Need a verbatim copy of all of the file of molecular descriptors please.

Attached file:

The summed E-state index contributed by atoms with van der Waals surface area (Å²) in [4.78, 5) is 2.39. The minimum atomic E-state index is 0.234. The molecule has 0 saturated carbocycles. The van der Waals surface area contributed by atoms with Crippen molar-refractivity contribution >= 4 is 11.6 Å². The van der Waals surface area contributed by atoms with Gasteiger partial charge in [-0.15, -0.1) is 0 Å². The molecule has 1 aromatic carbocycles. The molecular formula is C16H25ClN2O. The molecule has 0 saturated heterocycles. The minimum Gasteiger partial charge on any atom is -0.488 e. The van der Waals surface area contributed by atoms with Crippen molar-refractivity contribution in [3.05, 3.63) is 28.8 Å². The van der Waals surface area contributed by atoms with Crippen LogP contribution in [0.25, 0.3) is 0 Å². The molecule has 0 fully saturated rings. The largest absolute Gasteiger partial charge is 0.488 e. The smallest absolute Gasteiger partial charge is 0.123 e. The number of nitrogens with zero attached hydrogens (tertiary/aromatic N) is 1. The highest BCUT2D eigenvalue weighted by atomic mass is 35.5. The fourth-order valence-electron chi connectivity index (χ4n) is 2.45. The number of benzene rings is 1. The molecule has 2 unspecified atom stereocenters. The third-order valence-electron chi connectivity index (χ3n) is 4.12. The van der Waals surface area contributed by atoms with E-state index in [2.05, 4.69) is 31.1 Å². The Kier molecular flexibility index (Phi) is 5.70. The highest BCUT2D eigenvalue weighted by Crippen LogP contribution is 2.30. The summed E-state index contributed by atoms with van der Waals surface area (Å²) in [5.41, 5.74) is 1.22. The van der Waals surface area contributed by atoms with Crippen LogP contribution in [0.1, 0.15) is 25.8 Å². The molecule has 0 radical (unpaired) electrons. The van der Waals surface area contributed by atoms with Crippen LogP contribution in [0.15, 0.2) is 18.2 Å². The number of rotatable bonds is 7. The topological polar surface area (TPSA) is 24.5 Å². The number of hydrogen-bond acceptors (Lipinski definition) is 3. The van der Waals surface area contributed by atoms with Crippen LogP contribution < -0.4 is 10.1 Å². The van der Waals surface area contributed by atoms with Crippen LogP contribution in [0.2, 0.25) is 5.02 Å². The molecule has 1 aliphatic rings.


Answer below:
The summed E-state index contributed by atoms with van der Waals surface area (Å²) in [4.78, 5) is 2.39. The minimum atomic E-state index is 0.234. The molecule has 0 saturated carbocycles. The van der Waals surface area contributed by atoms with Crippen molar-refractivity contribution >= 4 is 11.6 Å². The van der Waals surface area contributed by atoms with Gasteiger partial charge in [-0.15, -0.1) is 0 Å². The molecule has 1 aromatic carbocycles. The molecular formula is C16H25ClN2O. The molecule has 0 saturated heterocycles. The minimum Gasteiger partial charge on any atom is -0.488 e. The van der Waals surface area contributed by atoms with Crippen molar-refractivity contribution in [3.05, 3.63) is 28.8 Å². The van der Waals surface area contributed by atoms with Crippen LogP contribution in [0.25, 0.3) is 0 Å². The molecule has 0 fully saturated rings. The largest absolute Gasteiger partial charge is 0.488 e. The smallest absolute Gasteiger partial charge is 0.123 e. The number of nitrogens with zero attached hydrogens (tertiary/aromatic N) is 1. The highest BCUT2D eigenvalue weighted by atomic mass is 35.5. The fourth-order valence-electron chi connectivity index (χ4n) is 2.45. The number of benzene rings is 1. The molecule has 2 unspecified atom stereocenters. The third-order valence-electron chi connectivity index (χ3n) is 4.12. The van der Waals surface area contributed by atoms with E-state index in [2.05, 4.69) is 31.1 Å². The Kier molecular flexibility index (Phi) is 5.70. The highest BCUT2D eigenvalue weighted by Crippen LogP contribution is 2.30. The summed E-state index contributed by atoms with van der Waals surface area (Å²) in [5.41, 5.74) is 1.22. The van der Waals surface area contributed by atoms with Crippen LogP contribution in [0.1, 0.15) is 25.8 Å². The molecule has 0 radical (unpaired) electrons. The van der Waals surface area contributed by atoms with Crippen LogP contribution in [0.15, 0.2) is 18.2 Å². The number of rotatable bonds is 7. The topological polar surface area (TPSA) is 24.5 Å². The number of hydrogen-bond acceptors (Lipinski definition) is 3. The van der Waals surface area contributed by atoms with Crippen LogP contribution < -0.4 is 10.1 Å². The van der Waals surface area contributed by atoms with Crippen LogP contribution in [0.2, 0.25) is 5.02 Å². The molecule has 1 aliphatic rings.